NGC 6231

NGC 6231 (also known as Caldwell 76) is an open cluster in the southern sky located half a degrees north of Zeta Scorpii. NGC 6231 is part of a swath of young, bluish stars in the constellation Scorpius known as the Scorpius OB1 association.[2] The star Zeta1 (HR 6262) is a member of this association, while its brighter apparent partner, Zeta2 (HR 6271), is only 150 ly from Earth and so is not a member.[citation needed]

NGC 6231
NGC6231 Chandra.jpg
Observation data (J2000.0 epoch)
ConstellationScorpius
Right ascension16h 54m
Declination−41° 48′
Distance5,600±400 ly (1,700±130 parsec[1])
Apparent magnitude (V)2.6
Apparent dimensions (V)15.0′
Physical characteristics
Estimated age2–7 million years
Other designationsNGC 6171, Caldwell 76, Collinder 315, De Cheseaux 9, Dunlop 499, Ha. I.7, Lacaille II.13, Melotte 153
See also: Open cluster, List of open clusters
Map showing the location of NGC 6231

This cluster is estimated about 2–7 million years old,[3] and is approaching the Solar System at 22 km/s. The cluster and association lie in the neighboring Sagittarius Arm of the Milky Way. Zeta1 Scorpii (spectral type O8 and magnitude 4.71.[4]) is the brightest star in the association, and one of the most radiant stars known in the galaxy.[5]

NGC 6231 also includes three Wolf-Rayet stars: HD 151932, HD 152270,[6] and HD 152408.[7]

DiscoveryEdit

The cluster was discovered by Giovanni Batista Hodierna before 1654. Hodierna listed it as Luminosae[8] in his catalogue of deep sky observations. This catalogue was included in his book De Admirandis Coeli Characteribuse published in 1654 at Palermo. It was independently observed by other astronomers after Hodierna, including Edmond Halley (1678), Jean-Philippe de Cheseaux (1745-46), and Abbe Lacaille (1751-52).

Common NamesEdit

The cluster forms the head of the False Comet, a wider collection of stars from Scorpius OB1 running northward from Zeta Scorpii and NGC 6231 roughly halfway toward Mu Scorpii. The tail is formed by two clusters, Collinder 316 and Trumpler 24. Trumpler 24 is surrounded by the emission nebula IC 4628, also known as the Prawn Nebula, where the tail appears to fan out.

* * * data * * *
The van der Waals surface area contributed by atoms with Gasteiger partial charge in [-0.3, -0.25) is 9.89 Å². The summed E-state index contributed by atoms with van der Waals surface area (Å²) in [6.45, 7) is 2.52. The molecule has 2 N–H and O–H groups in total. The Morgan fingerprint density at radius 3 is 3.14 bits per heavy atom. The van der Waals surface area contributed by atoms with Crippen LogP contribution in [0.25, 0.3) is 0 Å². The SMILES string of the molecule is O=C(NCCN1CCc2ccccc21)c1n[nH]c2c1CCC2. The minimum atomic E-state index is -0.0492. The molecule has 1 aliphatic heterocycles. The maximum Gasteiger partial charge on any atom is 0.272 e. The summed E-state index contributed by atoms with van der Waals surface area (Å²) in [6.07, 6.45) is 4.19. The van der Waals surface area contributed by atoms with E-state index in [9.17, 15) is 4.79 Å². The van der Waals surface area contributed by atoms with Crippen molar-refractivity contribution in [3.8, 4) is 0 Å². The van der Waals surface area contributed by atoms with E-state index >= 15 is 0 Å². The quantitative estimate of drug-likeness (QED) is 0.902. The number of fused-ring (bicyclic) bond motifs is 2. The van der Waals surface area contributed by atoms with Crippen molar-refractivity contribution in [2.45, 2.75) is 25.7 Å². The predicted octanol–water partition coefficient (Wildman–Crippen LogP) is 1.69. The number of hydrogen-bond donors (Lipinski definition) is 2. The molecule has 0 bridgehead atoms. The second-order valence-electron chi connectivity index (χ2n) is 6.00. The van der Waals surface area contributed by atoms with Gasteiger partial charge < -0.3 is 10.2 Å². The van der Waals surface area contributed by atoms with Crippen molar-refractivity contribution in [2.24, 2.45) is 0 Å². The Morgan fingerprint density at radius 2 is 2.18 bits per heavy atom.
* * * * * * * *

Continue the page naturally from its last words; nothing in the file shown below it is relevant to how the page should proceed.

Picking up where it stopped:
The cluster is also sometimes known as The Northern Jewel Box[9], due to its similar appearance to the NGC 4755, the Jewel Box cluster, which is further south in the sky.[citation needed]

See alsoEdit

NotesEdit

  1. ^ Kuhn, Michael A.; Hillenbrand, Lynne A.; Sills, Alison; Feigelson, Eric D.; Getman, Konstantin V. (2018). "Kinematics in Young Star Clusters and Associations with Gaia DR2". The Astrophysical Journal. 870 (1): 32. arXiv:1807.02115. Bibcode:2019ApJ...870...32K. doi:10.3847/1538-4357/aaef8c.
  2. ^ Reipurth, B. (2008). "Young Stars in NGC 6231 and the Sco OB1 Association". In Reipurth, B. (ed.). Handbook of Star Forming Regions, Volume II: The Southern Sky ASP Monograph Publications. 5. p. 401. Bibcode:2008hsf2.book..401R. ISBN 978-1-58381-670-7.
  3. ^ Kuhn, M. A.; Medina, N.; Getman, K. V.; et al. (2017). "The Structure of the Young Star Cluster NGC 6231. I. Stellar Population". The Astronomical Journal. 154 (3): 87. arXiv:1706.00017. Bibcode:2017AJ....154...87K. doi:10.3847/1538-3881/aa76e8.
  4. ^ Sky Catalogue 2000.0
  5. ^ Crossen & Tirion, Binocular Astronomy, p. 119.
  6. ^ Shylaja, B. S (1988). "Study of the Wolf-Rayet members of the cluster NGC 6231". Journal of Astrophysics and Astronomy. 9 (3): 161–172. Bibcode:1988JApA....9..161S. doi:10.1007/BF02715061.
  7. ^ The distinction between OIafpe and WNLha stars. A spectral analysis of HD 151804, HD 152408 and HDE 313846.
  8. ^ Stars visible to the naked eye. It meanings "luminous" in Latin.
  9. ^ Michael E. Bakich (July 17, 2014). "The Northern Jewel Box, globular cluster M12, and the Bug Nebula". astronomy.com. Retrieved August 5, 2019.

External linksEdit


Coordinates:   16h 54m 00s, −41° 48′ 00″